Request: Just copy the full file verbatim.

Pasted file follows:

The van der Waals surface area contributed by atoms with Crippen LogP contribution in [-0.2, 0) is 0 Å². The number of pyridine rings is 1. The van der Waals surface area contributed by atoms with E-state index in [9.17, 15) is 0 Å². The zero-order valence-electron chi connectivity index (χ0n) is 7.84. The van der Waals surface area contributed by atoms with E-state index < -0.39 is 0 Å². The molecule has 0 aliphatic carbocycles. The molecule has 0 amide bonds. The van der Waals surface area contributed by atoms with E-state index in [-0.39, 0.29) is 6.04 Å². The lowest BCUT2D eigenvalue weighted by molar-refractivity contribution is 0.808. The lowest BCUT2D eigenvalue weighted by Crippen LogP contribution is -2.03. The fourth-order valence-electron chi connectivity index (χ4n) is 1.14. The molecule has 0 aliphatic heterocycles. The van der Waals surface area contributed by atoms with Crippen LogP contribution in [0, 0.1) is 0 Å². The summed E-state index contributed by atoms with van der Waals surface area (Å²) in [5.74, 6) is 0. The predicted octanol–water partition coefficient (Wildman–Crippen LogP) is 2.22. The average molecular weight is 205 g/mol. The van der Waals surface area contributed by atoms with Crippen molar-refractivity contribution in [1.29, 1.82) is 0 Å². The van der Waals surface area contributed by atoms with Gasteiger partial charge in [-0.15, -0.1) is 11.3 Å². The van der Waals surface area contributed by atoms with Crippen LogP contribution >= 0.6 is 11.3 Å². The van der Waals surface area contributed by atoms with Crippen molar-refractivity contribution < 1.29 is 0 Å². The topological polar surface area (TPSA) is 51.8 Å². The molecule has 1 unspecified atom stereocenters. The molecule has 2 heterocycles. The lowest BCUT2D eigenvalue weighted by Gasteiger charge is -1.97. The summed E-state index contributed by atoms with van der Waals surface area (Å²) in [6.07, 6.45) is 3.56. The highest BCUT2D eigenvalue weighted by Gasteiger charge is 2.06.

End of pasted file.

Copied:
The van der Waals surface area contributed by atoms with Crippen LogP contribution in [-0.2, 0) is 0 Å². The number of pyridine rings is 1. The van der Waals surface area contributed by atoms with E-state index in [9.17, 15) is 0 Å². The zero-order valence-electron chi connectivity index (χ0n) is 7.84. The van der Waals surface area contributed by atoms with E-state index < -0.39 is 0 Å². The molecule has 0 aliphatic carbocycles. The molecule has 0 amide bonds. The van der Waals surface area contributed by atoms with E-state index in [-0.39, 0.29) is 6.04 Å². The lowest BCUT2D eigenvalue weighted by molar-refractivity contribution is 0.808. The lowest BCUT2D eigenvalue weighted by Crippen LogP contribution is -2.03. The fourth-order valence-electron chi connectivity index (χ4n) is 1.14. The molecule has 0 aliphatic heterocycles. The van der Waals surface area contributed by atoms with Crippen LogP contribution in [0, 0.1) is 0 Å². The summed E-state index contributed by atoms with van der Waals surface area (Å²) in [5.74, 6) is 0. The predicted octanol–water partition coefficient (Wildman–Crippen LogP) is 2.22. The average molecular weight is 205 g/mol. The van der Waals surface area contributed by atoms with Crippen molar-refractivity contribution in [1.29, 1.82) is 0 Å². The van der Waals surface area contributed by atoms with Gasteiger partial charge in [-0.15, -0.1) is 11.3 Å². The van der Waals surface area contributed by atoms with Crippen LogP contribution >= 0.6 is 11.3 Å². The van der Waals surface area contributed by atoms with Crippen molar-refractivity contribution < 1.29 is 0 Å². The topological polar surface area (TPSA) is 51.8 Å². The molecule has 1 unspecified atom stereocenters. The molecule has 2 heterocycles. The lowest BCUT2D eigenvalue weighted by Gasteiger charge is -1.97. The summed E-state index contributed by atoms with van der Waals surface area (Å²) in [6.07, 6.45) is 3.56. The highest BCUT2D eigenvalue weighted by Gasteiger charge is 2.06.